The Boss Baby: Family Business (PG, 107 minutes) capitalizes upon the success of the 2017 animated hit about the well kept secret that some babies are business executives of the BabyCorp.
In this movie sequel, brothers Tim and Ted, who once were Boss Babies, have grown up. Tim is married and has two daughters, one who turns out to be a Boss Baby too. She warns her dad, Tim, that there is an educational organization that is trying to take childhood away from kids.
Tim and his business absorbed brother Ted are given a magic potion that lets them be children again. They are supposed to infiltrate the school program and stop a plot to eliminate parental control of children.
The fast moving events are clever and cute, as you might expect. The imaginative staging, with the theme that growing up does not mean growing apart, is a sure formula for family entertainment worth three heartwarming potatoes.
The Boss Baby: Family Business Review – Animated Sequel Is Charming But Flawed
While the sequel suffers from the same problems as its predecessor, The Boss Baby: Family Business maintains the momentum of the animated franchise.
There’s something undeniably charming about The Boss Baby: Family Business. The Dreamworks animated feature is a delightful family film full of laughs for children and parents alike. The tone is wacky without being obnoxious, and there’s just enough heartwarming pathos to ground the otherwise ridiculous story. While the sequel suffers from the same problems as its predecessor, and as a follow-up fails to transcend the original, Family Business maintains the momentum of the animated franchise.
The Boss Baby: Family Business continues telling the stories of Tim Templeton (James Marsden) and Ted Templeton Jr., the titular “Boss Baby” (Alec Baldwin). The brothers are now adults, with Ted being an incredibly wealthy and successful entrepreneur, while Tim is living happily as a stay-at-home father of two daughters: 7-year old Tabitha (Ariana Greenblatt) and secret Baby Corp agent Tina (Amy Sedaris). When a new emergency arises in her organization, Tina reveals herself to Tim and Uncle Ted, reminds them of Baby Corp’s existence, and transforms them back into children to act as undercover agents.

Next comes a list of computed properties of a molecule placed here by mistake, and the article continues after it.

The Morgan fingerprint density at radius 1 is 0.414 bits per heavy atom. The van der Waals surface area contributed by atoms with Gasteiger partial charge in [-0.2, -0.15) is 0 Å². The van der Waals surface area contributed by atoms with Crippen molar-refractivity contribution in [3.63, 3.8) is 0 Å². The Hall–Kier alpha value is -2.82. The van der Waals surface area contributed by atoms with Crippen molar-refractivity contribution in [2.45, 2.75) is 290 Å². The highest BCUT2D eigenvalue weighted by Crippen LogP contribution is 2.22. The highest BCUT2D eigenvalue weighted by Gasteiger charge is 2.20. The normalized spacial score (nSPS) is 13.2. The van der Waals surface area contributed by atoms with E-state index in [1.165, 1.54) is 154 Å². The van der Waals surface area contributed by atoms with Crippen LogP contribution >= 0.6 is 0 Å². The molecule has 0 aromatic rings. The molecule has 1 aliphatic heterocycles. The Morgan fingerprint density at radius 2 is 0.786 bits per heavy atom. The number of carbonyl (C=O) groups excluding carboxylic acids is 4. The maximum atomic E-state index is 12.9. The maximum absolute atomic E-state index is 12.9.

Like in the original film, the main villain in The Boss Baby: Family Business is a threat to Baby Corp’s corporate interests. In this case, Dr. Erwin Armstrong (Jeff Goldblum) has opened a line of prestigious schools called the Acorn Center for Advanced Childhood, which Baby Corp would like to gather intelligence on. Even just by the Boss Baby franchise’s standards, this storyline is weak — but Dr. Armstrong is at least a joy to watch. The animation is inspired, with the kooky child specialist moving with fluidity and energy seemingly at odds with the character design and Goldblum’s signature dry cadence. The actor is well-cast in the role and his performance elevates every scene he’s in.
Sedaris is another welcome addition to The Boss Baby: Family Business. Her energy and quirky charm are perfect for the role of a spunky, business-oriented infant, and her performance provides a welcome counter-balance to Baldwin’s hyper-masculine, sultry drawl. As the only real child in the main cast, Greenblatt does an admirable job of making Tabitha a believable and sympathetic 7-year-old. However, it’s a missed opportunity to have adult Ted and Tim return to be the main characters, rather than set up Tabitha and Tina as the next generation of Baby Corp agents. Baldwin is once again hilarious in the role, but having Marsden replace both Tobey Maguire as adult Tim and Miles Bakshi as young Tim was a strange choice that doesn’t always work in Family Business.